Showing posts from February, 2019

The Yellow Jackets, Protest and the Crisis of Representation

Zoe Smith - Writer The yellow jacket protests in France saw an online petition spark mass demonstrations, beginning on the 17th November and spanning several months of collective action as protests were held, blockades were implemented and riots were instigated. Though the protests were in direct response to proposed fuel tax increases by Macron and the incumbent government, the movement came to represent a more general desire for economic justice. This encompassed discontent towards the political favour economic elites witness and demands for Macron to resign as president of France. The fluorescent yellow jackets were chosen as a symbol by protestors due to their accessible nature; French legislation implemented in 2008 deemed the jackets as mandatory for all motorists in case of an accident. However, the jackets also represent the factory oriented industries which they are associated with and thus enforces the working class character of the protests. The gravity of the yellow jac

The Oscars' Unlikely Hero

Niamh Brook - Writer It’s a tale as old as time, as we reach late december the art house, oscarbate films are released. Usually a moody drama or a bio pic, these films are key contenders to win the coveted best picture award. However, times are changing. Last year we saw visionary director Guillermo del Toro win for his tribute to film and monsters complete with an overt political message,The Shape of Water, an unlikely win from an academy known to give the least controversial films that prized golden statue. However, with past controversies such as #oscarswhysowhite, a movement that was formed after the shocking lack of black actors and creators nominated resulting in the academy now taking measures to assure they are inclusive. This factor leads me to my main point. This year, a new contender has been nominated for best picture, a film that was received in high regards from both critics and audiences alike: Black Panther. Now, this film does not mirror it’s peers, as I am sure you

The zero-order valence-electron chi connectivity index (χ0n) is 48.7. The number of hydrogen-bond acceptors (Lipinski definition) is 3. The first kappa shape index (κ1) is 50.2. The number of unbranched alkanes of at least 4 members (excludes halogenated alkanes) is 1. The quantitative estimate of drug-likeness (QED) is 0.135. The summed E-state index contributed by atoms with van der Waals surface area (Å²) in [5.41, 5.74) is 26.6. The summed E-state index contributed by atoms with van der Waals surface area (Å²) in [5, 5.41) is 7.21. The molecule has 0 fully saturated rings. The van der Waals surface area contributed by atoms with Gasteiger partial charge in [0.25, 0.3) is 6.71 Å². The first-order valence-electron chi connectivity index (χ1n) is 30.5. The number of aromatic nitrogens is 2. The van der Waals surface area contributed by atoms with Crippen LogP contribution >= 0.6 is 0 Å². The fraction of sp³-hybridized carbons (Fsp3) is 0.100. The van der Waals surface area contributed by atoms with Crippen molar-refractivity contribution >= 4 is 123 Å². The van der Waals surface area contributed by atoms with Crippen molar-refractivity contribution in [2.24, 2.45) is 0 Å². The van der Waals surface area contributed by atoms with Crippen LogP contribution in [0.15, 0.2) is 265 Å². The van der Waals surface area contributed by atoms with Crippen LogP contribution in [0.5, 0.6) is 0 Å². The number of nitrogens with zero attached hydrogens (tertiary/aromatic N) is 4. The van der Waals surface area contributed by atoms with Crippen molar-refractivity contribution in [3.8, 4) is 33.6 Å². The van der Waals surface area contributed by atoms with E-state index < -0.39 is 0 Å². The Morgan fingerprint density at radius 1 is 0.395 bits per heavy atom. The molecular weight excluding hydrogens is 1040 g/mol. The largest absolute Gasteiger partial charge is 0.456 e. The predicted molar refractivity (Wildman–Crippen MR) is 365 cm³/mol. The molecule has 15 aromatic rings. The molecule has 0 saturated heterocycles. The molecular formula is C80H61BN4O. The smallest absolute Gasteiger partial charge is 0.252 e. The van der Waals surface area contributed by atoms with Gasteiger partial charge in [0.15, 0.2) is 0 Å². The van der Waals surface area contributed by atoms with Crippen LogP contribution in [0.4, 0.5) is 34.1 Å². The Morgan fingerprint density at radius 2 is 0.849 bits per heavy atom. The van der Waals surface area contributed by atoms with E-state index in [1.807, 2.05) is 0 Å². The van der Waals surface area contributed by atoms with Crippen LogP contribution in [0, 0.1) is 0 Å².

The Emergence of Data Cities

Alison Romaine - Writer Cities, with their density of diverse population, infrastructure, ideas, identities, culture and commerce, form magnets of innovation- from the first Industrial city of Manchester to Barcelona graduating as a ‘Smart City’. Often framed as systems or ‘organisms’ where ‘things’ happen, where future trends are generated (the smart city, the sustainable city, the garden city, transport networks, experimental society laboratories) and where power is produced and starved. It is to note that the dynamism and microcosmic nature of these clusters forces me to be selective on a burgeoning topic which involves more than what this post can cover with fear of being simplistic, generalist and reductive. Thus, with the increasing affinity of technology and cities- from the urban design stage, remote sensing, big data to ‘digital twinning’, mapping and surveillance, I thought to join and highlight the discussion on how technology (and its agency) is shaping and perhaps inscri

Technology and the Law - Where Does This Leave Junior Practitioners?

Eleanor Parsons - Writer Look at any of the leading law firms’ recruitment literature and guidance over the past few years and you will see one emerging area mentioned more than all the rest - technology, and its uses in the legal services industry. Technology is the fastest changing entity in our society, and has overhauled entire business areas in the space of two decades. It is understandable therefore, that as Law firms within the service industry move to a more automated style of working, many individuals in the formative stages of their careers may feel insecure about what jobs will await them in future years. The fabled roles of Trainee and newly-qualified (NQ) solicitors, Paralegals and Legal Secretaries can often stem from wide generalisations, and this piece in no way intends to suggest that the only work that these practitioners carry out is menial or purely administrative in nature. In fact, it is this work and attention to detail that makes real difference where it com